Originally a lawyer, Mandela moved into politics when he joined the African National Congress (ANC.) He soon became the head of the youth wing and in 1952 became the deputy president of the organization. By 1960, however, everything changed. After leading a protest through Sharpeville that started out peaceful but turned into a horrific massacre, Mandela was arrested for organizing an “illegal” military wing of the ANC and charged with treason. In June 1962, along with several other ANC leaders, Mandela was sentenced initially to five years, but after charges of sabotage, was ultimately sentenced to life in prison.
The first 18 years of the sentence were spent on the brutal Robben Islan Prison. Confined to a tiny cell without a bed or plumbing, the ANC leader was put to work in a quarry. His communication was limited to a letter every six months and he could only see a visitor once a year for 30 minutes. Even after years in prison, Mandela was the symbolic leader of the ANC and even succeeded in leading a movement of civil disobedience from the confines of his cell. His influence forced the powers that be to improve his living conditions and ultimately to another location under house arrest.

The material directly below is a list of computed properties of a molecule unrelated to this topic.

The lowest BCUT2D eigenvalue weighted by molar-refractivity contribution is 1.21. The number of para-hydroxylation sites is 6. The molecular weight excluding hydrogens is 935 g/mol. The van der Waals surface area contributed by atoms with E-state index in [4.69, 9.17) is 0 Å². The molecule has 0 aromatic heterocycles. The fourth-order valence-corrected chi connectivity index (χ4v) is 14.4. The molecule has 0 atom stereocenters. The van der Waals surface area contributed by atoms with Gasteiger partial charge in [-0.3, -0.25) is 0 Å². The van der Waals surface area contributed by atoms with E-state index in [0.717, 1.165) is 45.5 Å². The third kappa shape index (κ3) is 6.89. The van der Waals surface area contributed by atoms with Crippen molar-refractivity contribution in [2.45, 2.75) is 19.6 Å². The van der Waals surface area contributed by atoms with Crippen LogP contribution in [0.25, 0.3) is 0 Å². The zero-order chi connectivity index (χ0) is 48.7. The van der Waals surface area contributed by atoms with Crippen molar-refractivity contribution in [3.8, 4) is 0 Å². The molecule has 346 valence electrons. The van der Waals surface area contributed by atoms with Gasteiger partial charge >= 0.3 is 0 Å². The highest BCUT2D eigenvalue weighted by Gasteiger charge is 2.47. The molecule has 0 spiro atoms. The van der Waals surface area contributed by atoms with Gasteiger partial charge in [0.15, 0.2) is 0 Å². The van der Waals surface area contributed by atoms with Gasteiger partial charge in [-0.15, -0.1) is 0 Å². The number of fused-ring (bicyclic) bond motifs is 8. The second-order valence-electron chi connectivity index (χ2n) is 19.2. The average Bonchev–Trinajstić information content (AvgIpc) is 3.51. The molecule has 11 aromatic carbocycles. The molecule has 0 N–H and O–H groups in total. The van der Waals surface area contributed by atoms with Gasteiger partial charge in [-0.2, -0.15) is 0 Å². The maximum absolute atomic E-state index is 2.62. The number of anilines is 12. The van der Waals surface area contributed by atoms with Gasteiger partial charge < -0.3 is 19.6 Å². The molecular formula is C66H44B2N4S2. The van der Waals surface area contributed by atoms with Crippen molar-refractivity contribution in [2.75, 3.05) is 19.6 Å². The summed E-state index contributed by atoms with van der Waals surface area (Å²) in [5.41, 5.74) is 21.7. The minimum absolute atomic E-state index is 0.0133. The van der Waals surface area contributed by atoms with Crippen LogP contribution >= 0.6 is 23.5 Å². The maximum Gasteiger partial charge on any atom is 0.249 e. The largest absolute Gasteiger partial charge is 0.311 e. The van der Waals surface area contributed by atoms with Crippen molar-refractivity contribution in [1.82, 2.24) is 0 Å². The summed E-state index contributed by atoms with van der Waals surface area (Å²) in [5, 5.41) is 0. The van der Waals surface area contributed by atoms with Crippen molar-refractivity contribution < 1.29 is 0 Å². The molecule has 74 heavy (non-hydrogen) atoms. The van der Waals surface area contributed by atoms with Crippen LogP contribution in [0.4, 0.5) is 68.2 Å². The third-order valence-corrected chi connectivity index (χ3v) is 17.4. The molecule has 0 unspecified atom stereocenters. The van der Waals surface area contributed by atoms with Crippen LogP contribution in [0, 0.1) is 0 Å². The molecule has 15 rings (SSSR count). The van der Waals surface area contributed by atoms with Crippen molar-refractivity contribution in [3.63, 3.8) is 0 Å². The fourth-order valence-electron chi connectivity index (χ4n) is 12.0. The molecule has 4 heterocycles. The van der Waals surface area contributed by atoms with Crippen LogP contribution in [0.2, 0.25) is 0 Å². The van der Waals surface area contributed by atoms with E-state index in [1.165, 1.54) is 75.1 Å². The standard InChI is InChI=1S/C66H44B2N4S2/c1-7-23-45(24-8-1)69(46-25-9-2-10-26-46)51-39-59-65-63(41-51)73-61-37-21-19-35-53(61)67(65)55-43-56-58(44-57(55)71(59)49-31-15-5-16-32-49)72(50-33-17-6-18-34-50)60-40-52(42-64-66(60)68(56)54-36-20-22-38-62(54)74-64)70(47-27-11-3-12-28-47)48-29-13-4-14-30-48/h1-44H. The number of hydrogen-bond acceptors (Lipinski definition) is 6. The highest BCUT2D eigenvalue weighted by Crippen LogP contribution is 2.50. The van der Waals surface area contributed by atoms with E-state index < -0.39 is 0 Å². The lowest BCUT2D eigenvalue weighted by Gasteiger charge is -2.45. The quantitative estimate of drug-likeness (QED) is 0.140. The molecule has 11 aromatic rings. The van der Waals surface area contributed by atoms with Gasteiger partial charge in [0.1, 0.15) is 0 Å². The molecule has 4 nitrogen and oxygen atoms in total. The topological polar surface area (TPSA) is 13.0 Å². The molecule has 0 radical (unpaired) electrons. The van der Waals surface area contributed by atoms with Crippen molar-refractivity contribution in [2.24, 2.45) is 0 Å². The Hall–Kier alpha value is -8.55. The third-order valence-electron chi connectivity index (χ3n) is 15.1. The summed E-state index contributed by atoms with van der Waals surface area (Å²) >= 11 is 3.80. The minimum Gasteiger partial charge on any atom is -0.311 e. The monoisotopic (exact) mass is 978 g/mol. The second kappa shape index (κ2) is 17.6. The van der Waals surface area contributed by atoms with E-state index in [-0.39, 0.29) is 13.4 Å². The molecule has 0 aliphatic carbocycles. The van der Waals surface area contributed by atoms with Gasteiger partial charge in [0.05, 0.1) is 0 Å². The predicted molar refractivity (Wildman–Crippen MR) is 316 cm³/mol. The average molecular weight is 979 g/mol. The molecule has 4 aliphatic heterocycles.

A New South Africa
In 1989, South Africa received their new president F.W. de Klerk who began the process of dismantling the apartheid system by lifting the ban on the ANC. By February 1990, de Klerk ordered the release of Nelson Mandela, prompting the negotiations to end the white supremacy and establish a multi-cultural government. In 1993 de Klerk and Mandela were jointly awarded the Nobel Peace Prize. Just one year later, Nelson Mandela was elected as the country’s president. While he retired from politics in 1999, the iconic leader remained an international advocate for peace and social justice until his passing in 2013.